There is one part of my childhood that remains very clear to me. I can vividly see many moments, the seemingly endless hours I spent at my grandma’s house. My safe haven. I don’t know if I called it that as a child. I don’t even know if I knew that is what it was. I just know that I went there whenever I possibly could. One of my favorite memories at Grandma Ruthruff’s house was not a one time event. It was a regular occurrence. Often times when I hopped off of the school bus at the end the day, I would bounce into the house only to drop my backpack and holler, “I’m going to grandma’s house!”

I would run down the street and around the corner to her home. We lived in the same neighborhood just about 10 houses or so apart. Lifting the latch of the chain link fence gate, I would step into her front yard and look to the front door. More often than not the door would be open with the screen door closed. Making sure to latch the gate tight behind me so the dog would not get out, I would rush across the lawn. Leaping over the stump in the middle of the grass from a tree long since cut down, I  reached the screen door in a flash. As I opened the door I would hear my grandma call, “I’m in the kitchen.” No doubt, my mom had called her to say I was on my way. Or maybe she just had a feeling I was coming.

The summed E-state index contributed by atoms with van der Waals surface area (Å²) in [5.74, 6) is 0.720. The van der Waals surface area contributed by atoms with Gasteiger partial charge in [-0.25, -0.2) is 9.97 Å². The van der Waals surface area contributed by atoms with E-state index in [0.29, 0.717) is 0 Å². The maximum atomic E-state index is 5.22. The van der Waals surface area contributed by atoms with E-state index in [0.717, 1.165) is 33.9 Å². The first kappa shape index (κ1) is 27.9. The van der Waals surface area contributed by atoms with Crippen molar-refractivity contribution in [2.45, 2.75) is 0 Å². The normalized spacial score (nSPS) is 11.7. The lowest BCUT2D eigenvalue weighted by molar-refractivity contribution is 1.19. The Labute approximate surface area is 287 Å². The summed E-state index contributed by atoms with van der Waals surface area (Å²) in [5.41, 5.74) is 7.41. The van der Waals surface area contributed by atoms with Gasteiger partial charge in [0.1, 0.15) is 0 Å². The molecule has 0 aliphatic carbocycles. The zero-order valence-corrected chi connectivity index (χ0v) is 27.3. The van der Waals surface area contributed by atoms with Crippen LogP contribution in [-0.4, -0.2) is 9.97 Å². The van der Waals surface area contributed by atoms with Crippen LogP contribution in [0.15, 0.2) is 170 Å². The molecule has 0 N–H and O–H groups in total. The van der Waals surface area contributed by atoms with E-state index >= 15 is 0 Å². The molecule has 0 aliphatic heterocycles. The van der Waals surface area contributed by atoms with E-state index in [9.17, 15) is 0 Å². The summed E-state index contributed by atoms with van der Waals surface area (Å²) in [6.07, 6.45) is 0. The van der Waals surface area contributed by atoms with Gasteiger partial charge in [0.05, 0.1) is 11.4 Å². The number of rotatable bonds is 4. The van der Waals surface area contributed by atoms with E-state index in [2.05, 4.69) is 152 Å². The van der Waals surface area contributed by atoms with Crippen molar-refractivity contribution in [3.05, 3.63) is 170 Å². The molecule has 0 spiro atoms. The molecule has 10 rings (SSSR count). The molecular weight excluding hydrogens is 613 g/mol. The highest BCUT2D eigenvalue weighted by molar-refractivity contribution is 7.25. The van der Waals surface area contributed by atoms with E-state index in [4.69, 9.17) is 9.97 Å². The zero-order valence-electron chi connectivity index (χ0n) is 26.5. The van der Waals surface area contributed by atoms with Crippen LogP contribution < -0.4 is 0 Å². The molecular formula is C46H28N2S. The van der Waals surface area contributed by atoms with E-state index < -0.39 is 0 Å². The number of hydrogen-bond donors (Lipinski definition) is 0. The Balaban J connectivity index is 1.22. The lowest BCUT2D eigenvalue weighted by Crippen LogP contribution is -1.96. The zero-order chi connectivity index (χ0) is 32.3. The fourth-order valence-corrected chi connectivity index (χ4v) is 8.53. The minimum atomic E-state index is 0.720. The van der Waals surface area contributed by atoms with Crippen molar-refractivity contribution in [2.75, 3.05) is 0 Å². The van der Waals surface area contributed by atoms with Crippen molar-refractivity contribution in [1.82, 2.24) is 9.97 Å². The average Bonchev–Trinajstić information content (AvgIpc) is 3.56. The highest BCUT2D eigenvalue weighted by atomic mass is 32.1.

I couldn’t reach her quickly as the entire living room was blocked. A giant obstacle stood between me and the woman who I loved the most, the one that I knew loved me beyond what any child could hope for. There in front of me lay a piece of our family history and one that many of us would cherish for a lifetime. Definitely one that I would never forget, even long after my material memory of it had been thrown in the dumpster by the one person who destroyed nearly everything that I loved and cherished. A framing block, for all I know hand-made, filled the entire space of the front room. The frame was nose to nose with the Davenport, which is what my grandma called her couch, at the one end opposite the TV at the other, from the front window and door all the way to the other side of the room where the my grandma’s rocking chair sat by the telephone (near the kitchen). On the frame was a lovely queen size quilt that my grandma had pieced together herself. First she cut the block pieces, next she pinned the pieces together, then she sewed the pieces together to make squares, then she made rows of the squares that would be sewn in strips., that were finally sewn into a giant quilt. It was a lot of work! Grandma was set to tie this quilt off. She would tie each yarn knot by hand. Most likely with a prayer said while doing so.